In 1806, Beethoven began working seriously on two major symphonies he would develop and complete concurrently. However different, they can be seen as bearing complementary messages, as two parts of a unique, overarching work. One shows us man confronting fate. In the other, the Pastoral, man is humble and filled with awe at nature. Both works were premiered in 1808 at the same concert in Vienna. The concert program assigned the number five to the Pastoral, while the “fate” symphony was number six. It was only on publication in 1809 that the two symphonies received their definitive numbers.
Symphony No. 5 is certainly Beethoven’s most celebrated. Who doesn’t know at least the beginning with its so-called “fate” motif (G-G-G-E flat)? Those four fateful notes were used as the signature theme for radio broadcasts in France during the German occupation. For the Allies, Roman numeral five brought V for victory to mind. In addition, in Morse code, the letter v is represented by three dots followed by a dash, the same rhythm as the famous four notes! No wonder, then, that Beethoven’s fifth became the symbol of the Resistance. Indeed, this poignant work plunges us directly into the desperate struggle between man and a terrible, pitiless fate.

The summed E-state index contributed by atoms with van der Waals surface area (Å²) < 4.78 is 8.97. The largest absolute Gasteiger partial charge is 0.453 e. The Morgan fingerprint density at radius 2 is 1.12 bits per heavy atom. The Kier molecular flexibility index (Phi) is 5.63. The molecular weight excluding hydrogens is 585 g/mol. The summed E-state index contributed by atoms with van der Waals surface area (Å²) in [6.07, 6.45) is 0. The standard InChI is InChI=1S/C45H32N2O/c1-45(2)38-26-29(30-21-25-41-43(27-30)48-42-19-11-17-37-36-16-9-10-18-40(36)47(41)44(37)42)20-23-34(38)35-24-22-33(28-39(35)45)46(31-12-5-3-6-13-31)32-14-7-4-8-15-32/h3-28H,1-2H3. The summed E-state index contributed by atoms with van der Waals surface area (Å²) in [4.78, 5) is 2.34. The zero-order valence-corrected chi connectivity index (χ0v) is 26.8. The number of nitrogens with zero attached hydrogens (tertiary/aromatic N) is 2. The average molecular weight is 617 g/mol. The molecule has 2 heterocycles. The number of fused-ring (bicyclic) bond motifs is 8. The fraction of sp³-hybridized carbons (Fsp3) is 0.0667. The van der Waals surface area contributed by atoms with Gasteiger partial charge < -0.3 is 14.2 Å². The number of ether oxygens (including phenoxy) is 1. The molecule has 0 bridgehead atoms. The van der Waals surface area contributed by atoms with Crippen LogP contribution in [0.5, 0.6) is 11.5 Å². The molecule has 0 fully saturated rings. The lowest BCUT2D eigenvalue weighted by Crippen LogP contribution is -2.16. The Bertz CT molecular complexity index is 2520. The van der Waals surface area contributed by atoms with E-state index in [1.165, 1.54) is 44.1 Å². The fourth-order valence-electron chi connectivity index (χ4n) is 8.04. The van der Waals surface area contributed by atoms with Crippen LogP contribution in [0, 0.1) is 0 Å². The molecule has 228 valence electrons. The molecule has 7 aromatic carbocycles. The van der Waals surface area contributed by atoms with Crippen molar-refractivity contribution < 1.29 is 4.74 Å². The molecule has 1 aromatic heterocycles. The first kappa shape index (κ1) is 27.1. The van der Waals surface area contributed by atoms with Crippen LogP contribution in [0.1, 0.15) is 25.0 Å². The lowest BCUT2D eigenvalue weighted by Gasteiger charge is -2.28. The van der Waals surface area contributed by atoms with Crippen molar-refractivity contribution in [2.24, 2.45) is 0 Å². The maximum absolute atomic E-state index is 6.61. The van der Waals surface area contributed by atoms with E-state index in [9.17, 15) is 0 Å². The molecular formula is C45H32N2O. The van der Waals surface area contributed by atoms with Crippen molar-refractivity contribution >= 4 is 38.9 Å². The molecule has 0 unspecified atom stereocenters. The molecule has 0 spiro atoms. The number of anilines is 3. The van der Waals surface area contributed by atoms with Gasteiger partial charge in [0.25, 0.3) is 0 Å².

After a pitched battle, man is struck down with relentless determination by fate (first movement). He then regains his strength (second movement) and returns to the fray (third movement), which ends in a blaze of glory with man’s definitive victory over fate (fourth movement; note that the last two movements are played without a break), just as the free world would triumph over the Nazi threat.
This work is the shortest of the “great” symphonies: great by nature, not length.
© Claudio Ricignuolo
Translation by Craig Schweickert